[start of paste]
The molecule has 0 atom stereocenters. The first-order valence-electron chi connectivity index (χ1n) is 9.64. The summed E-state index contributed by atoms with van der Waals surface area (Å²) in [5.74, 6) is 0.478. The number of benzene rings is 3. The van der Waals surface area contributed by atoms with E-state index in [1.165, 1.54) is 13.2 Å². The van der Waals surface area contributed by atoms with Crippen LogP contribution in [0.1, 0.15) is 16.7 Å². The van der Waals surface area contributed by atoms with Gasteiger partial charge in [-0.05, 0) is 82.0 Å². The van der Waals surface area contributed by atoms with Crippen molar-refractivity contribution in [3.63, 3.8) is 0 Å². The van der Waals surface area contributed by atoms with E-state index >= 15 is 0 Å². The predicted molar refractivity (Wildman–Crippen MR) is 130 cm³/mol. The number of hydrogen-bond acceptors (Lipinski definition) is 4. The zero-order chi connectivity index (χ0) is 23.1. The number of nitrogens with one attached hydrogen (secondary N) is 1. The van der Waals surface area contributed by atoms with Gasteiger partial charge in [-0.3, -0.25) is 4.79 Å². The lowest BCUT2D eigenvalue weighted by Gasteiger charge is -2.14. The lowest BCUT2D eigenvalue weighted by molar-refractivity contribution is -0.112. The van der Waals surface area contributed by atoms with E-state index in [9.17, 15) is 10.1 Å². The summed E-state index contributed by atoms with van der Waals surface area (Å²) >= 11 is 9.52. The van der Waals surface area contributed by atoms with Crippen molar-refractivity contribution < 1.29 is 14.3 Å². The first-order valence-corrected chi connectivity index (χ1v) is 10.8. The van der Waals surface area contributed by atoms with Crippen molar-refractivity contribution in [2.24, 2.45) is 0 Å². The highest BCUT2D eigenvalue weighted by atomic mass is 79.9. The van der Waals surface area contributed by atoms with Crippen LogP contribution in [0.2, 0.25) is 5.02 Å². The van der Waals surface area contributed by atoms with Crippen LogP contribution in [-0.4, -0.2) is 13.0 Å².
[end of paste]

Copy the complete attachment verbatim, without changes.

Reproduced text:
The molecule has 0 atom stereocenters. The first-order valence-electron chi connectivity index (χ1n) is 9.64. The summed E-state index contributed by atoms with van der Waals surface area (Å²) in [5.74, 6) is 0.478. The number of benzene rings is 3. The van der Waals surface area contributed by atoms with E-state index in [1.165, 1.54) is 13.2 Å². The van der Waals surface area contributed by atoms with Crippen LogP contribution in [0.1, 0.15) is 16.7 Å². The van der Waals surface area contributed by atoms with Gasteiger partial charge in [-0.05, 0) is 82.0 Å². The van der Waals surface area contributed by atoms with Crippen molar-refractivity contribution in [3.63, 3.8) is 0 Å². The van der Waals surface area contributed by atoms with E-state index >= 15 is 0 Å². The predicted molar refractivity (Wildman–Crippen MR) is 130 cm³/mol. The number of hydrogen-bond acceptors (Lipinski definition) is 4. The zero-order chi connectivity index (χ0) is 23.1. The number of nitrogens with one attached hydrogen (secondary N) is 1. The van der Waals surface area contributed by atoms with Gasteiger partial charge in [-0.3, -0.25) is 4.79 Å². The lowest BCUT2D eigenvalue weighted by Gasteiger charge is -2.14. The lowest BCUT2D eigenvalue weighted by molar-refractivity contribution is -0.112. The van der Waals surface area contributed by atoms with E-state index in [9.17, 15) is 10.1 Å². The summed E-state index contributed by atoms with van der Waals surface area (Å²) >= 11 is 9.52. The van der Waals surface area contributed by atoms with Crippen molar-refractivity contribution < 1.29 is 14.3 Å². The first-order valence-corrected chi connectivity index (χ1v) is 10.8. The van der Waals surface area contributed by atoms with Crippen molar-refractivity contribution in [2.24, 2.45) is 0 Å². The highest BCUT2D eigenvalue weighted by atomic mass is 79.9. The van der Waals surface area contributed by atoms with Crippen LogP contribution in [0.2, 0.25) is 5.02 Å². The van der Waals surface area contributed by atoms with Crippen LogP contribution in [-0.4, -0.2) is 13.0 Å².